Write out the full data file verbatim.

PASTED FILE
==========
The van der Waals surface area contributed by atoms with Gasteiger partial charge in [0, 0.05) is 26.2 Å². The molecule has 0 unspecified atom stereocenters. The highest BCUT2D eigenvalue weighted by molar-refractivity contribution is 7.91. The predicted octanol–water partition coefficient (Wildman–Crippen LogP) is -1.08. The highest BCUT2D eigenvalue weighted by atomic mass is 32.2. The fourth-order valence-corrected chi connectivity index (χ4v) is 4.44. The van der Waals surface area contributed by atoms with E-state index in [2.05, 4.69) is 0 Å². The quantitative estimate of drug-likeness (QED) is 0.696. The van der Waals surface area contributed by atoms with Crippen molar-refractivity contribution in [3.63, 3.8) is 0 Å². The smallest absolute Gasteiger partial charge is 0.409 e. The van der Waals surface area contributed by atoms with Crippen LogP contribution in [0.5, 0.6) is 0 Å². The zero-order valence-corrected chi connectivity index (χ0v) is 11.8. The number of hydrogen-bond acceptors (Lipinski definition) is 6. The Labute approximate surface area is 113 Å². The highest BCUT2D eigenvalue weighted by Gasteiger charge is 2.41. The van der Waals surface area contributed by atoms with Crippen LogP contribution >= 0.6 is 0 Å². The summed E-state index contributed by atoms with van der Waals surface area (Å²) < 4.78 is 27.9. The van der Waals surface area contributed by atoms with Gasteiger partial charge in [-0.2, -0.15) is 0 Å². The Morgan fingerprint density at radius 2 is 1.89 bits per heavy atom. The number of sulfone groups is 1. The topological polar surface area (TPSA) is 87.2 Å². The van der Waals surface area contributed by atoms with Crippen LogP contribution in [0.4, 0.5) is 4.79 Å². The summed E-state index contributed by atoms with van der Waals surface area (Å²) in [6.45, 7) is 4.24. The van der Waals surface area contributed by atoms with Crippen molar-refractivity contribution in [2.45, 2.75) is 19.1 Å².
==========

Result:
The van der Waals surface area contributed by atoms with Gasteiger partial charge in [0, 0.05) is 26.2 Å². The molecule has 0 unspecified atom stereocenters. The highest BCUT2D eigenvalue weighted by molar-refractivity contribution is 7.91. The predicted octanol–water partition coefficient (Wildman–Crippen LogP) is -1.08. The highest BCUT2D eigenvalue weighted by atomic mass is 32.2. The fourth-order valence-corrected chi connectivity index (χ4v) is 4.44. The van der Waals surface area contributed by atoms with E-state index in [2.05, 4.69) is 0 Å². The quantitative estimate of drug-likeness (QED) is 0.696. The van der Waals surface area contributed by atoms with Crippen molar-refractivity contribution in [3.63, 3.8) is 0 Å². The smallest absolute Gasteiger partial charge is 0.409 e. The van der Waals surface area contributed by atoms with Crippen LogP contribution in [0.5, 0.6) is 0 Å². The zero-order valence-corrected chi connectivity index (χ0v) is 11.8. The number of hydrogen-bond acceptors (Lipinski definition) is 6. The Labute approximate surface area is 113 Å². The highest BCUT2D eigenvalue weighted by Gasteiger charge is 2.41. The van der Waals surface area contributed by atoms with Crippen LogP contribution >= 0.6 is 0 Å². The summed E-state index contributed by atoms with van der Waals surface area (Å²) < 4.78 is 27.9. The van der Waals surface area contributed by atoms with Gasteiger partial charge in [-0.2, -0.15) is 0 Å². The Morgan fingerprint density at radius 2 is 1.89 bits per heavy atom. The number of sulfone groups is 1. The topological polar surface area (TPSA) is 87.2 Å². The van der Waals surface area contributed by atoms with Crippen LogP contribution in [0.4, 0.5) is 4.79 Å². The summed E-state index contributed by atoms with van der Waals surface area (Å²) in [6.45, 7) is 4.24. The van der Waals surface area contributed by atoms with Crippen molar-refractivity contribution in [2.45, 2.75) is 19.1 Å².